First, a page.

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House selling and time wasters

(70 Posts)
Vintagejazz Thu 11-Aug-22 21:39:33

We're selling a house at the moment and we spent ages getting it ready today for a viewing at lunchtime tomorrow (specifically requested as they would be travelling down the country on Fri evening and would miss the open viewing on Saturday)
We were informed at about 6.30 that they've now decided to travel tomorrow morning and will just come along to the open viewing next week.
I told a friend who sold recently and she rolled her eyes said she had a few people waste her time like this when she'd bent over backwards to accommodate them.

Do people not realise the work that goes into getting a house viewer ready, especially when b there's people living in it?

Vintagejazz Fri 12-Aug-22 09:10:42


Good luck Vintagejazz, I hope you have a selection of offers to choose from after your open day.

Thanks. Fingers crossed.

Vintagejazz Fri 12-Aug-22 09:15:25


I think these house buying programmes on TV have encouraged people to make ridiculous and often insulting offers. They view properties way above their maximum budget in the hope of getting a massive reduction.

I agree. Even when people can afford the asking price and admit the house is worth it they're still determined to offer a really low price and resent having to pay anything close to the asking price. They never seem to realise that the vendor is just a normal citizen who needs to move for whatever reason and can't do so if they don't get the proper market price.

Witzend Fri 12-Aug-22 09:16:28


My sister is selling, and she's had similar problems. She has a video of the house on the EA's website, along with a clear description and a floorplan, yet still people say the rooms are too big, or the location is not what they are looking for etc, when everything is very clear before they get there.

It's infuriating, and because of the location of her house she thinks that people treat it as a day out.

It used to infuriate me when viewers e.g. ‘wanted bigger bedrooms’ or ‘a bigger garden’ - and I found out that the EA had brought them round without their even having had a proper look at the particulars.

Eventually I told the EA that this sort of viewing was wasting everybody’s time - hers, theirs and mine.

I also put my foot down over the EA phoning to say, ‘I have a Mr and Mrs X here - OK to bring them round in 20 minutes?’

I had to state firmly that I would always need a minimum of 2 hours’ notice - I am not a tidy type!

Razzamatazz Fri 12-Aug-22 09:29:03

This thread has made me reflect on how stressful it was. I sold a railway station and sometimes the first question would be 'what time are the trains', as though I was the Fat Controller!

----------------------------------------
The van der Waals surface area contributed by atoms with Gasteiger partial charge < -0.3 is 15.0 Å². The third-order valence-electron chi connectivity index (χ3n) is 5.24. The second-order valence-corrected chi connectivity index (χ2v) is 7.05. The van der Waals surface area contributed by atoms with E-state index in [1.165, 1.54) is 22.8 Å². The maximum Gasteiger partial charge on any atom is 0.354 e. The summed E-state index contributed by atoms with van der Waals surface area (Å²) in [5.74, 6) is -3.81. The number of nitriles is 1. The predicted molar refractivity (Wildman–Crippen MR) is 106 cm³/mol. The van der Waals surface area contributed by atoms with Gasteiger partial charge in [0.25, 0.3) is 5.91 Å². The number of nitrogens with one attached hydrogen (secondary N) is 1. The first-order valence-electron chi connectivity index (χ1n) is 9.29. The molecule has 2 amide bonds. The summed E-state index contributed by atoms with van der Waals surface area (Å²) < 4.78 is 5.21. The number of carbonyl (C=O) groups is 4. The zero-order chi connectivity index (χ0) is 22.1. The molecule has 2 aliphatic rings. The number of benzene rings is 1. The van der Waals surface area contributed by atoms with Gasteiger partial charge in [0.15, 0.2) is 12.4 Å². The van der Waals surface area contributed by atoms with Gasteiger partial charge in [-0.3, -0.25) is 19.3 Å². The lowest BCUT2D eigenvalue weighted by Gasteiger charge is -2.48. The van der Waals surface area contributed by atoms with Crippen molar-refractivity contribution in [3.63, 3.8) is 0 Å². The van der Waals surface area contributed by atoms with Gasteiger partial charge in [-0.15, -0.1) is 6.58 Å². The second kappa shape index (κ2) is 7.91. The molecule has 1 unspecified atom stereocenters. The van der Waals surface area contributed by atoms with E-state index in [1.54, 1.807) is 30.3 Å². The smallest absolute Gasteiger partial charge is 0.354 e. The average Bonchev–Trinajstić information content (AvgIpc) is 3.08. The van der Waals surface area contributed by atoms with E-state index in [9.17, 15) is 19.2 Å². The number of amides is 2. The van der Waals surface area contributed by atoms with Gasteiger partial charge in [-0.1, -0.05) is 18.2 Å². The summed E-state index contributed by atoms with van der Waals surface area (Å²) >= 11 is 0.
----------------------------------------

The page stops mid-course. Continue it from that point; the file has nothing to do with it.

Charleygirl5 Fri 12-Aug-22 09:46:30

I think if I ever sell this house I will leave it in the hands of the estate agent. They are being paid enough to do very little. The last person to sell her's did that and she and her family moved out each time there was a viewing. At least she did not have to listen to the rude comments. It is at least 6 years since a house was sold in this cul de sac.

Sparklefizz Fri 12-Aug-22 10:22:06


This thread has made me reflect on how stressful it was. I sold a railway station and sometimes the first question would be 'what time are the trains', as though I was the Fat Controller!


Cabbie21 Fri 12-Aug-22 10:28:34

This thread makes me realise we were ideal buyers. Our vendor must have been pleased. DH even offered the asking price, though we did negotiate it down after the survey.
I just wish we had much less stuff than the previous owner, as the house looked more spacious, because less cluttered.

Grammaretto Fri 12-Aug-22 10:31:08


This thread has made me reflect on how stressful it was. I sold a railway station and sometimes the first question would be 'what time are the trains', as though I was the Fat Controller!

That's wonderful if infuriating Razza

We had a time waster once who admitted she was. "I am not interested in buying but my house is similar so wanted to see what you were offering for the price in order to know what to ask for mine".

My neighbour left theirs in the hands of the EA, went on holiday for a week, leaving it very tidy, and it was sold by the time they were home.

Good luck Vintagejazz

Nannarose Fri 12-Aug-22 10:39:50

I remember one harassed and poor 'weekend father' telling me that on wet days he would take his little one to look at houses where he thought there were children. They would usually start to play together, he would be offered a cup of tea.....and that was an hour passed pleasantly & cheaply! Funnily enough I realised on hearing a friend moaning, that she had probably had him viewing!

I did actually ask someone why she had come in and taken up our time, and on leaving said 'sorry but my husband would never consider a shared drive'. She said that of she had really loved it, she might have tried to persuade him! I was still sceptical though, it was on a 1970s estate of identical houses, she didn't need to come in to know the basics!